Climbing harnesses are an integral and vital part of every climbing arborist’s daily work life; and though some tree folk may put a great deal of thought and energy into harness selection and purchase, a large number just go with whatever’s available or costs the least. While cost certainly has to be a component of harness selection, particularly given the current economic climate, it should not be the only criteria considered when it’s time to replace “ol’ faithful.”
A climber’s harness not only provides safety and security day after day and job after job, it’s also a piece of gear that is intimately familiar with some pretty important parts of the user’s body. In short, a harness is going to be used on every job involving climbing and is going to affect the user’s comfort and abilities more than any other piece of gear or equipment they might employ, so it follows that a poorly designed harness or one that’s not properly adjusted is going to have just as great a negative effect.
Not all that long ago, climbers simply created a harness out of the end of their climbing line, sometimes adding a board or stiffener for additional comfort for their “seat of power.” This field expedient harness creation is not a bad skill to have, especially for emergency situations, but, in general, current production climbers would be less than happy with the pinching, lack of support and general discomfort that a field expedient climbing line harness provides.
Thankfully there are a wide variety of harnesses available specifically designed and intended for the “rough trade” of production tree work. While this variety allows climbers to find the harness that is right for their particular style and body type, the large number of choices can also be confusing. Some basic knowledge about the intended applications and the features of modern harnesses can help make the process less confusing and result in a more satisfactory outcome for the climber and their pelvis.
Industrial harnesses can be divided into four basic types: fall restraint, fall arrest, work positioning and suspension. Many tree industry-specific harnesses will have elements of each.
1. Fall Restraint.
This harness system is intended to prevent the user from getting into a position where they can get hurt or fall. In general, its use in the tree care industry is pretty limited, and most commonly would be seen in the use of a body belt with the appropriate lanyard in an aerial lift or device. The lanyard used with a fall restraint harness is the key component, as it is what prevents the user from getting to the “bad place” where a fall could occur. Personal experience has shown that using a longer lanyard with a fall restraint harness or body belt is an extremely bad choice, and should a fall be taken, will most certainly lead to an entry to the user’s top 10 unpleasant things they have experienced.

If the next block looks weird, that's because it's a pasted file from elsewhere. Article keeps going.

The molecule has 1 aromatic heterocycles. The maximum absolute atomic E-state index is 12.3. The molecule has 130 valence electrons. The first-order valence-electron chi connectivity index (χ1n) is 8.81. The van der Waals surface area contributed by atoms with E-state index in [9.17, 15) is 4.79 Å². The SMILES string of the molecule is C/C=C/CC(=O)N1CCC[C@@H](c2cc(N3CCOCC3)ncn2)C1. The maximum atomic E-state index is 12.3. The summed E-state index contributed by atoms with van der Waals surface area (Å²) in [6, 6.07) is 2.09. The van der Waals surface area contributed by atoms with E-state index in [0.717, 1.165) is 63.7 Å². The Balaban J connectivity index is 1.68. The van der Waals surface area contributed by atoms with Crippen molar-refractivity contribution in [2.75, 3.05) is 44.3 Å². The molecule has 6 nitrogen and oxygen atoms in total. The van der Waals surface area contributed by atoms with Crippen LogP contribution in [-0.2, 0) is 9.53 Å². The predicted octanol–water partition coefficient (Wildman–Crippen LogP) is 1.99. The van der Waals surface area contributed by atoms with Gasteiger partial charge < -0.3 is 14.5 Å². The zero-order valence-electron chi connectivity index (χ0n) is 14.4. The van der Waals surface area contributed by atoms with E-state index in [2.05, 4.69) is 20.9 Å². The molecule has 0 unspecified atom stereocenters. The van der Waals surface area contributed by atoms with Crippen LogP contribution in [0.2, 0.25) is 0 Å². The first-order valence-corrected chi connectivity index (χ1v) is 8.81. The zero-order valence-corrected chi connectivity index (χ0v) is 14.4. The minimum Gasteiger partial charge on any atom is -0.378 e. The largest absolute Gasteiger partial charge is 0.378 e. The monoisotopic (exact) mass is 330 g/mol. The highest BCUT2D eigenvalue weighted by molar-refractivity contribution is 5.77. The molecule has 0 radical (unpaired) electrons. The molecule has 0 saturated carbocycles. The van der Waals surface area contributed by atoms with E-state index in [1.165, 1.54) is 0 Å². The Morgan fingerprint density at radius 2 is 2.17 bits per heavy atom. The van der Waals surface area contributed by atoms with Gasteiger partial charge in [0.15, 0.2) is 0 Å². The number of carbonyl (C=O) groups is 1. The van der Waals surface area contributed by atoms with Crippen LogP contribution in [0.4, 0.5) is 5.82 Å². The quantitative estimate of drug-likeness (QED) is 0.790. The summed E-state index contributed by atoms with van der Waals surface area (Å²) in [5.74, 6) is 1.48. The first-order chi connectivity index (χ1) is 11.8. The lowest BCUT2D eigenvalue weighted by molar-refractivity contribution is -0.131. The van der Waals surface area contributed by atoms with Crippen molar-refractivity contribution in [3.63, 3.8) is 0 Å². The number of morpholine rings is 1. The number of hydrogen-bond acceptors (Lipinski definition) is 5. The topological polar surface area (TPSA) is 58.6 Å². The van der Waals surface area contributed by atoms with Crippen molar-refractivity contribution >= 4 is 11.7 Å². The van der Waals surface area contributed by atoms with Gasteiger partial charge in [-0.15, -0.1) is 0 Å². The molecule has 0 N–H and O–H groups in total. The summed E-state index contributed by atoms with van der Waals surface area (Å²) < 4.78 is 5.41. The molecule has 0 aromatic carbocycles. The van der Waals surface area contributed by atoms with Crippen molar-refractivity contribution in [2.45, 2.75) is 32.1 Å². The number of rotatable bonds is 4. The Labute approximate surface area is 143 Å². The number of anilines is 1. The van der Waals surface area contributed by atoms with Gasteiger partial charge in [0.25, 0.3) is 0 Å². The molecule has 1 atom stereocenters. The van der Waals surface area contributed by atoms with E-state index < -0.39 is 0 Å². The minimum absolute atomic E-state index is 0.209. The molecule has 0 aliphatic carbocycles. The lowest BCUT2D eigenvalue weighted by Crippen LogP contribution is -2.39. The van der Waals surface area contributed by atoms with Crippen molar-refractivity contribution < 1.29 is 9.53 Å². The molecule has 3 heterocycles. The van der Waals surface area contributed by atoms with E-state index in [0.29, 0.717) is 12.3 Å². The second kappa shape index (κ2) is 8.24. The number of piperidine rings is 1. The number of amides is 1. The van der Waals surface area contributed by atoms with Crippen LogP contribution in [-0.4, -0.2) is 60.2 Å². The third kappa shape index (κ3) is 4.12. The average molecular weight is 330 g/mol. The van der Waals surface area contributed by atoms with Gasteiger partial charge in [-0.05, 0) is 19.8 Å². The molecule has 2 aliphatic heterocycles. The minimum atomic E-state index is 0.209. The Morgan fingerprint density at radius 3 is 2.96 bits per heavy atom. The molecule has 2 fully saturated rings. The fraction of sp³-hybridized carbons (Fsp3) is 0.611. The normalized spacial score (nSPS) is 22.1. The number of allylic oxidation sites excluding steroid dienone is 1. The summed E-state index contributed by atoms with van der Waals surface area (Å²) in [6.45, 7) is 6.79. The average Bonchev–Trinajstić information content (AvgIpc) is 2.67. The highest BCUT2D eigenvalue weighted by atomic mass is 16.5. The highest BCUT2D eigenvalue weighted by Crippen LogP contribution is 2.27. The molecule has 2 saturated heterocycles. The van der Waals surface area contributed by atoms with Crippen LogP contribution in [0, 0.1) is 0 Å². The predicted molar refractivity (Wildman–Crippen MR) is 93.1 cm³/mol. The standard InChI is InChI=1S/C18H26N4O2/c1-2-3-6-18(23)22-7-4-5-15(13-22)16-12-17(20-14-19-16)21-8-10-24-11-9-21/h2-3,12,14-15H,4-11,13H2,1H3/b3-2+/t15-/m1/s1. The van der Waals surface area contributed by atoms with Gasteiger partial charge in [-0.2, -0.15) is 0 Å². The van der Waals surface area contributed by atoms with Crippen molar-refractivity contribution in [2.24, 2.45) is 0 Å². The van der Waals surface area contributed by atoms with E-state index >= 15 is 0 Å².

2. Fall Arrest.
A fall arrest system is designed to not only stop a fall, but also lessen the forces and accompanying pain and soft tissue iHampton Roadsuries that the “fallee” experiences. In tree care, these types of systems are most often called full-body harnesses, and they are often used in aerial lifts. There are harnesses available with beefy suspenders that at first glance look like a fall arrest harness, but users/purchasers should check carefully that the harness is intended for fall arrest, as sometimes the additional straps over the shoulders are just meant to help support the weight of all the gear that arborists love to hang off their harness, and not to arrest a fall.
A dorsal attachment point is a key indicator of a fall arrest harness and is located on the back of the user approximately between the shoulder blades. A deceleration lanyard should be used with the fall arrest harness to get the maximum benefit out of the system. These types of lanyards have an additional bundle of material sewn into them that is intended to separate under specific forces, thereby slowing down and decreasing the force of the fall. This deceleration works with the full-body nature of the fall arrest harness, which tries to spread the force of the fall over the user’s body as much as possible, instead of focusing it on one or two possibly more vulnerable or fragile points like other harnesses.
As with so many other systems or pieces of equipment used in tree care, the whole purpose and intent of the fall arrest system can be negated by an unfamiliar user or one trying to take a shortcut. In this case by attaching the deceleration lanyard to some other point on the harness other than the dorsal attachment point. For users who climb and work out of a bucket, there are harnesses available for both applications. Fall arrest and the ones listed below, but the typical fall arrest harness issued with an aerial lift or device is not intended for climbing, and to attempt to do so is not only unsafe, but quite uncomfortable.
3. Work Positioning.
This system is meant to give the climber exactly what the name implies, the ability to position themselves safely and correctly to carry out the needed work — hopefully with both hands free — and preventing or lessening the likelihood of a fall.
An example of a work positioning setup in tree industry harnesses is the side attachment points, commonly called D-rings. Climbers use these with some form of lanyard around the pieces/parts that make up the structure of the tree to position themselves securely or to maintain a desired spot while carrying out work. The D-rings are meant to be used with the lanyard attached on one side, going around the branch or trunk, and then reattached to the opposite side D-ring. Having the lanyard returning to the same D-ring on the same side can set the climber up for an awkward and moderately painful body position should a fall occur. Should the user need to have the lanyard attached at the same point, a much better option would be one of the front center attachment points discussed below in suspension systems, as these would allow for an easier recovery in the event of a fall.